Can the L.A. River Be Saved? by Mike Davis, 1989

"Lewis Macadams points toward the ancient smokestack of the Edison Electric Plant. Thick grids of trackage, classification and storage yards, lumber and produce depots, breweries, foundries, and slum housing. Sixty thousand blue-collar workers and their families were crowded in the stretch of downtown between the river and Alameda Street from Elysian Park to Washington Boulevard."

Kern River No. 1 Power Plant of the Edison Electric Company, Los Angeles, August 31, 1907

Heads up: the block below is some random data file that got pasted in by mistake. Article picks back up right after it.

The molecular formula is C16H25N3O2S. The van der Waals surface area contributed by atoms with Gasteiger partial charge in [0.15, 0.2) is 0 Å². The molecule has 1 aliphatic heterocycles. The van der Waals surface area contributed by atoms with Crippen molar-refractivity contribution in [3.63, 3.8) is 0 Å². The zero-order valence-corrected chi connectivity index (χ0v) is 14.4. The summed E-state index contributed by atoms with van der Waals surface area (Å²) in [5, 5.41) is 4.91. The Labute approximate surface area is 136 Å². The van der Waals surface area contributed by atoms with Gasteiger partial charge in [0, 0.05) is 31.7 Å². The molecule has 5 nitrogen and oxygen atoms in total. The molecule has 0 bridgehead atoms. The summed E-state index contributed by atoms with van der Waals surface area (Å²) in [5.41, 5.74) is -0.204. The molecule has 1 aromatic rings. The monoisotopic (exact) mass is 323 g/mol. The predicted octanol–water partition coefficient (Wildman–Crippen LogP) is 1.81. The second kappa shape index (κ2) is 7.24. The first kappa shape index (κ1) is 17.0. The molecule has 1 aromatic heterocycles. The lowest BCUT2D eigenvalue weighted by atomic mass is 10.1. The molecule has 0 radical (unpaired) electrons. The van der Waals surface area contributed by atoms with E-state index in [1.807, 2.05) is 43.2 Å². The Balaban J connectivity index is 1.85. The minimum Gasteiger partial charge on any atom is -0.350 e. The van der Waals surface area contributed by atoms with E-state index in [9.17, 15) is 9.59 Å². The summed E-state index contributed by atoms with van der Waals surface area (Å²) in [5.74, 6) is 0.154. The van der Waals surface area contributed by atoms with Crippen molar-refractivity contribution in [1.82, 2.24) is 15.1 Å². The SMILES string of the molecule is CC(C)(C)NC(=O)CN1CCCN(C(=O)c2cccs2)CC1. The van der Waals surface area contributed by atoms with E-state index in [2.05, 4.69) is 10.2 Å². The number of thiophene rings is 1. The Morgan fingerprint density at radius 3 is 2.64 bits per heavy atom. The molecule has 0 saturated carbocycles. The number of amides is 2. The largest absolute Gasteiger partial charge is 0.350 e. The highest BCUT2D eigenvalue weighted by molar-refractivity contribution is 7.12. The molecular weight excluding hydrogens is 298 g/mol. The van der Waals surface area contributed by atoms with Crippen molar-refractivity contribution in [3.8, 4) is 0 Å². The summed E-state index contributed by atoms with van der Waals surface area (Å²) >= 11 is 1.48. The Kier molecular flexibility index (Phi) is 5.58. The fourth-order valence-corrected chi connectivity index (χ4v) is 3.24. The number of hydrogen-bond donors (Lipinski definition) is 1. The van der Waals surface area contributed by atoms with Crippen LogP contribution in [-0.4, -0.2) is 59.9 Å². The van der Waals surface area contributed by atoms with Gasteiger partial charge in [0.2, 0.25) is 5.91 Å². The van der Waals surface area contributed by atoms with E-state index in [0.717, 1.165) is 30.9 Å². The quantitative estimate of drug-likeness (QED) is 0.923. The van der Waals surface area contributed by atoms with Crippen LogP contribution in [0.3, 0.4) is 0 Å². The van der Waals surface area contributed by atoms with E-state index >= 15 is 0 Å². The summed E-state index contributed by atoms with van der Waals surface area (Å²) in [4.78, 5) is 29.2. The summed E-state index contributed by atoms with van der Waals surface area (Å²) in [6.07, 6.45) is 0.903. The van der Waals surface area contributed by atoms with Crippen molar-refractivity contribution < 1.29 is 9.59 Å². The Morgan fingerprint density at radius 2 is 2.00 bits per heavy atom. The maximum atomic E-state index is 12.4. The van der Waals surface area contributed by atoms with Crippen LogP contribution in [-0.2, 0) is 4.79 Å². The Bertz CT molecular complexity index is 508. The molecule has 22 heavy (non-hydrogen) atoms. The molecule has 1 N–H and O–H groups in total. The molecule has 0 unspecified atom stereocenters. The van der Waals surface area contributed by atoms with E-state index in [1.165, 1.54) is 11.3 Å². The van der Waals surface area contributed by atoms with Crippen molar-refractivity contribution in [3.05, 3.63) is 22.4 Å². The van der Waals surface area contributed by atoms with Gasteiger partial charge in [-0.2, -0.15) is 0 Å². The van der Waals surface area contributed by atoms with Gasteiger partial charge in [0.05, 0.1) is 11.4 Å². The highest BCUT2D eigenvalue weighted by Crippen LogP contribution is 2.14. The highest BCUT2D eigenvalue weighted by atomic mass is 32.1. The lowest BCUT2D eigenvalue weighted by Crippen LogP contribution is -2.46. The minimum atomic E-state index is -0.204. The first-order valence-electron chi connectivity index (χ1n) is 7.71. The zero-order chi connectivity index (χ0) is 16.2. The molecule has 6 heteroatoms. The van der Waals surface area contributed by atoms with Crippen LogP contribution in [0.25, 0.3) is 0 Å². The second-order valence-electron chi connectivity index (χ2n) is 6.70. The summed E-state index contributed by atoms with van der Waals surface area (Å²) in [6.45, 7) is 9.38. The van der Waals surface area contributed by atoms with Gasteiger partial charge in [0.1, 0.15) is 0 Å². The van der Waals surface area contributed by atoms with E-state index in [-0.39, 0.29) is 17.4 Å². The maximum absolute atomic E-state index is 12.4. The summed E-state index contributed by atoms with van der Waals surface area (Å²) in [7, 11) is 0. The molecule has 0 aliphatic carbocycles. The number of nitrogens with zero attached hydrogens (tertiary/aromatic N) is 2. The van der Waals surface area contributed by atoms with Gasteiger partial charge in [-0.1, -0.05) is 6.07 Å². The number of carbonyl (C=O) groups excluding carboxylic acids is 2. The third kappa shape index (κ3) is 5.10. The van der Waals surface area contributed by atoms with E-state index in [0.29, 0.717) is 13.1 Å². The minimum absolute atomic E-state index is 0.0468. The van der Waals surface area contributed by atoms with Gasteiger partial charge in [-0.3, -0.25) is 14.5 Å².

"The Kern River No. 1 transmission line terminates in Los Angeles, 117 miles from the power plant, at the steam and transformer station known as Los Angeles No. 3. This station is constructed to receive, transform and distribute to the local sub-stations power transmitted from the company's water-power plants on Santa Ana River, Mill Creek, Lytle Creek and Kern River, and also contains a large steam auxiliary plant to supplement the water- generated power. It receives power at 60,000 and 30,000 volts and generates and distributes at 16,000 and 2300 volts."

Synchronous Condensers in High-Tension System, by J. W. Andree

"52,500 Kva. of Synchronous Condenser Capacity is Used for the Extensive High-Tension System of the Southern California Company — Functions of Condensers Discussed — How Equipment Is Operated for Maximum Economy"